KATHMANDU, July 31: Dance is essential to a healthy society and has the power to cut across caste, creed and cultural diversity. It can demonstrate the infinite possibilities for human expression and potential, and facilitate communication within and across cultures and generations.
‘Lyrical Dances’ was such an event which focused to develop lyrical choreography in Nepal and inspire and contribute to the value of dance as a powerful medium of communication.
Nritya Aagan, a dance school in Kathmandu, launched the lyrical dance project in July 2011 with support from Danida, Denmark’s development cooperation. The first step of the project was to select dance teachers and enthusiasts from various schools and have them participate in various workshops.
After an intense orientation program and pre-master classes, participants were selected for a Master class with Lokesh Bharadwaj, master in Bharat Natyam and contemporary dancer from India.
The finale of the year long project was then ‘Lyrical Dances’, which took place on July 20, 2012 at the Nepal Army Officers Club in Kathmandu.
Choreographers Swojan Raghubansi, Subima Shrestha, Saurabh Neupane, Sulochan Gopali, Deeya Maske, Beli Maya Ale Magar, Hem Raj Gajmer, Rohit Tamang (Kumar), Sushma Koirala, Shova Chand, Rajan Khatiwada, Jenisha Dangol flaunted their talent at the event and the young ones got to learn something new and exciting.
“Nritya Aagan is a strong believer in the arts as creative forms that express stories, feelings, and contexts relevant to the performers and their worlds. We aim to inspire young people to learn and appreciate different dance forms, maintain the integrity and essence of the forms and create a dance community well versed in different forms and principles,” said Subima Shrestha, Director at Nritya Aagan.
Sushma Koirala, 28, was involved with the project from the beginning. A dance teacher herself, she choreographed small scale dances but ‘Lyrical Dance’ was a whole different scenario for her.
“I actually went to participate as a dancer but after the workshops, I had the opportunity to learn more and I was given a chance to choreograph, which was a big thing for me,” she shared.
Koirala did not know about the ‘theme’ that one has to follow as a choreographer after listening to the music and lyrics, but now she says she has learned how to direct the dancers according to the tune and the theme of the song and if it suits them or not. “I think the project has helped me to a large extent and this will definitely help boost my career graph,” said she.
Lyrical dance emerged as a new art form after the cultural changes of the 1970s. Dancers wanted new ways to convey a wide range of human emotion through movement, rather than relying on the precision of classical ballet or the abstract quality of modern dance.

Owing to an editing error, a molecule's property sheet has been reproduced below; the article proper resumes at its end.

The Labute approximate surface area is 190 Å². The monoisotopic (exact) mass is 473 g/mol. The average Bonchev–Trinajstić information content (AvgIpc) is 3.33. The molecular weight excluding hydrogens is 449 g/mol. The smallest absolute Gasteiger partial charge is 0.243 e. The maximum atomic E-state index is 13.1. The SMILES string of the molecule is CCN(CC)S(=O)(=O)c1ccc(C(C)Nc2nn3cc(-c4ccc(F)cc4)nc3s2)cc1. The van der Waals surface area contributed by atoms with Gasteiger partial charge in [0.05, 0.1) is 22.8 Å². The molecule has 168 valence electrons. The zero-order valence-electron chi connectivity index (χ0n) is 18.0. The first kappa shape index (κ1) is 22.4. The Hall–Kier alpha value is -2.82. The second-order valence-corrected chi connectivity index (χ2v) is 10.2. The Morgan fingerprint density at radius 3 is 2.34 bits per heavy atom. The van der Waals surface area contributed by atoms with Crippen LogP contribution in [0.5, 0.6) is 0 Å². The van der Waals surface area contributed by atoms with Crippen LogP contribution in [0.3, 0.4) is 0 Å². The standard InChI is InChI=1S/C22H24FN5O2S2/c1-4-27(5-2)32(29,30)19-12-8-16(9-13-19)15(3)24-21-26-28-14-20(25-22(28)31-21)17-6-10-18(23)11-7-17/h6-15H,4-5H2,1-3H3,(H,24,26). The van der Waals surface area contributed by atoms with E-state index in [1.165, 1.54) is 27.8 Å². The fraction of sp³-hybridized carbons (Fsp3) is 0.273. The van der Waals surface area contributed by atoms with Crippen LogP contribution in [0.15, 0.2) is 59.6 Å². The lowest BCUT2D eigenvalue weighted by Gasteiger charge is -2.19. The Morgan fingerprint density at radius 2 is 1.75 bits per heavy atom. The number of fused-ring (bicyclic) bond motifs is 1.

Lyrical dances show expression, mood and often tell a story. The interpretation of the music is left to the choreographer.
“The project aimed to develop lyrical choreography in Nepal and inspire choreographers and dance teachers to discover a more internal understanding of movement. Lyrical dance fused traditional, classical and modern dance techniques to create a contemporary dance style, known for its expressiveness and musicality,” said Shrijana Singh Yonjan, Event Coordinator of the project.
Sharing her experience, 20-year-old Jenisha Maharjan, one of the dancers, shared that she got to learn a lot from the event, which she had not expected.
“As a break-dancer, I dance mostly in English music and I don’t even listen to Nepali music much. Dancing to Nepali tunes with a mix of various classical forms of dancing, was an amazing experience,” she said, adding that she would further love to learn more classical dancing and also continue dancing to Nepali tunes.
The songs that were used during the show were all re-recorded. It was an attempt to conserve and promote classical musical compositions that are the musical heritage of Nepal.
“The search for songs from the early sixties through the mid seventies proved to be an eye opening experience for the choreographers that participated in a research activity to find songs suitable for performing during the ‘Lyrical Dances’ program,” said Renchin Yonjan, Cultural Consultant at the Embassy of Denmark in Nepal.
Through ‘Lyrical Dances’, the young minds did not only get a chance to learn about the various dancing styles but also got to connect to classical Nepali music besides getting to learn about choreographing and dancing to not just tunes, but lyrics.